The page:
Elections to the United States House of Representatives were held in Pennsylvania on October 14, 1806, for the 10th Congress.
All Pennsylvania seats to the United States House of Representatives
In the previous elections, 17 Democratic-Republicans and 1 Federalist had been elected to represent Pennsylvania. There were two subsequent special elections which did not result in any seats changing parties. One seat held by a Democratic-Republican had become vacant and was not yet filled at the time of the election.
As in the previous election, there was a breakaway faction of the Democratic-Republican Party allied with the Federalists known as the tertium quids or Constitutional Republicans, which ran candidates in several districts. Several of the elected quids aligned with the Federalists on the federal level.
Pennsylvania was divided into 11 districts, of which four were plural districts with 11 Representatives between them, with the remaining 7 Representatives elected from single-member districts. The districts were:
- The 1st district (3 seats) consisted of Delaware and Philadelphia counties (including the City of Philadelphia)
- The 2nd district (3 seats) consisted of Bucks, Luzerne, Montgomery, Northampton, and Wayne Counties
- The 3rd district (3 seats) consisted of Berks, Chester, and Lancaster Counties
- The 4th district (2 seats) consisted of Cumberland, Dauphin, Huntingdon, and Mifflin Counties
- The 5th district consisted of Centre, Clearfield, Lycoming, McKean, Northumberland, Potter, and Tioga Counties
- The 6th district consisted of Adams and York Counties
- The 7th district consisted of Bedford and Franklin Counties
- The 8th district consisted of Armstrong, Cambria, Indiana, Jefferson, Somerset, and Westmoreland Counties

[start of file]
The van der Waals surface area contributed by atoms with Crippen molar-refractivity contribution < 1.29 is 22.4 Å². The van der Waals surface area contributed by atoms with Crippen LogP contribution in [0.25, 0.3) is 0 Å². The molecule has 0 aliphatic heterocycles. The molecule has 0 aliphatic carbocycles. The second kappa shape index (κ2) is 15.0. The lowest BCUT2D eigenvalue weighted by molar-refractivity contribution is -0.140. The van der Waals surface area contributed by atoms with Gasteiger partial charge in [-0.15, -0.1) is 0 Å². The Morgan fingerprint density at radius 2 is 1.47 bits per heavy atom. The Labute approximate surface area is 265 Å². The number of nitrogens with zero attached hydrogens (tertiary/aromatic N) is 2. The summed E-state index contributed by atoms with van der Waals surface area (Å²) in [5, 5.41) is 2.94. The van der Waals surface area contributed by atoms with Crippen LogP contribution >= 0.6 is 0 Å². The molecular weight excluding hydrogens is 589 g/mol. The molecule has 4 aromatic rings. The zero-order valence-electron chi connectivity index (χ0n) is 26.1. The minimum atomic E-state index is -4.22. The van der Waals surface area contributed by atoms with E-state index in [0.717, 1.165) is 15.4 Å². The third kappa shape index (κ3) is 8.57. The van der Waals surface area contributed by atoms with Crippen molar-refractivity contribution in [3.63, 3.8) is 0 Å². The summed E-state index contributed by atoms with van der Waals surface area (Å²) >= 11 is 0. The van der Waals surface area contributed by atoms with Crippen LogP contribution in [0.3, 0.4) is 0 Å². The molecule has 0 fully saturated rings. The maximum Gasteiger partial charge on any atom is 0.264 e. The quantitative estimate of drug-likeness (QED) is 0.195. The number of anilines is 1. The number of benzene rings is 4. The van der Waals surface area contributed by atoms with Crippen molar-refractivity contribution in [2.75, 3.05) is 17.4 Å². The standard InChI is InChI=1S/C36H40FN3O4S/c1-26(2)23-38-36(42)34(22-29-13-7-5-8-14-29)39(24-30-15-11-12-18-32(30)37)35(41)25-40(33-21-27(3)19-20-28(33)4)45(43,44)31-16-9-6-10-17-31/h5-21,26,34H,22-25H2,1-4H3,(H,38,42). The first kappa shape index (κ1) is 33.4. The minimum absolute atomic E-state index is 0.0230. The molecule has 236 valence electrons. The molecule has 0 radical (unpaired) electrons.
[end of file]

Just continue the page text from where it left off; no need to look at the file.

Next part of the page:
- The 9th district consisted of Fayette and Greene Counties
- The 10th district consisted of Washington County
- The 11th district consisted of Allegheny, Beaver, Butler, Crawford, Erie, Mercer, Venango, and Warren Counties
Note: Many of these counties covered much larger areas than they do today, having since been divided into smaller counties
Fifteen incumbents (14 Democratic-Republicans and the sole Federalist) ran for re-election, of whom eleven won re-election. The incumbents Isaac Anderson (DR) and Christian Lower (DR), both of the 2nd district did not run for re-election and one seat in the 1st district was vacant, the previous incumbent Michael Leib (DR) having resigned February 14, 1806. Two seats changed from Democratic-Republican to Federalist control.
Election results are unavailable for the 8th district.
|John Porter||4,857||21.1%||John Sergeant||1,578||6.8%||William Graham||4,223||18.3%|
|Jacob Richards (I)||4,770||20.7%||Joseph Hemphill||2,922||12.7%|
|Joseph Clay (I)||4,700||20.4%|
|Robert Brown||5,180||18.0%||William Milnor||4,824||16.8%|
|John Pugh||4,761||16.6%||Frederick Conrad (I)||4,659||16.2%|
|John Hahn||4,750||16.5%||William Latimore||4,589||16.0%|
|John Whitehill (I)||5,666||15.5%||John Hiester||6,709||18.3%|
|Roger Davis||5,545||15.2%||Matthias Richards||6,625||18.1%|
|William Witman||5,539||15.1%||Robert Jenkins||6,487||17.7%|
|Robert Whitehill (I)||6,024||47.7%||Oliver Pollock||225||1.8%|
|David Bard (I)||5,388||42.7%|
|5th||Daniel Montgomery, Jr.||3,161||57.7%||Andrew Gregg (I)||2,321||42.3%|
|6th||James Kelly (I)||2,979||100%|
|7th||John Rea (I)||1,511||52.7%||Henry Woods||503||17.6%||Andrew Dunlap||852||29.7%|
|8th||William Findley (I)||100%|
|9th||John Smilie (I)||1,987||100%|
|10th||William Hoge||1,203||62.0%||John Hamilton (I)||737||38.0%|
|11th||Samuel Smith||3,339||55.9%||John Wilkins||2,621||44.1%|
Joseph Clay (DR) of the 1st district resigned March 18, 1808. A special election was held October 11, 1808, the same day as the 1808 general elections.
|1st||Benjamin Say||7,598||55.7%||Charles W. Hare||6,046||44.3%|
- Electoral data and information on districts are from the Wilkes University Elections Statistics Project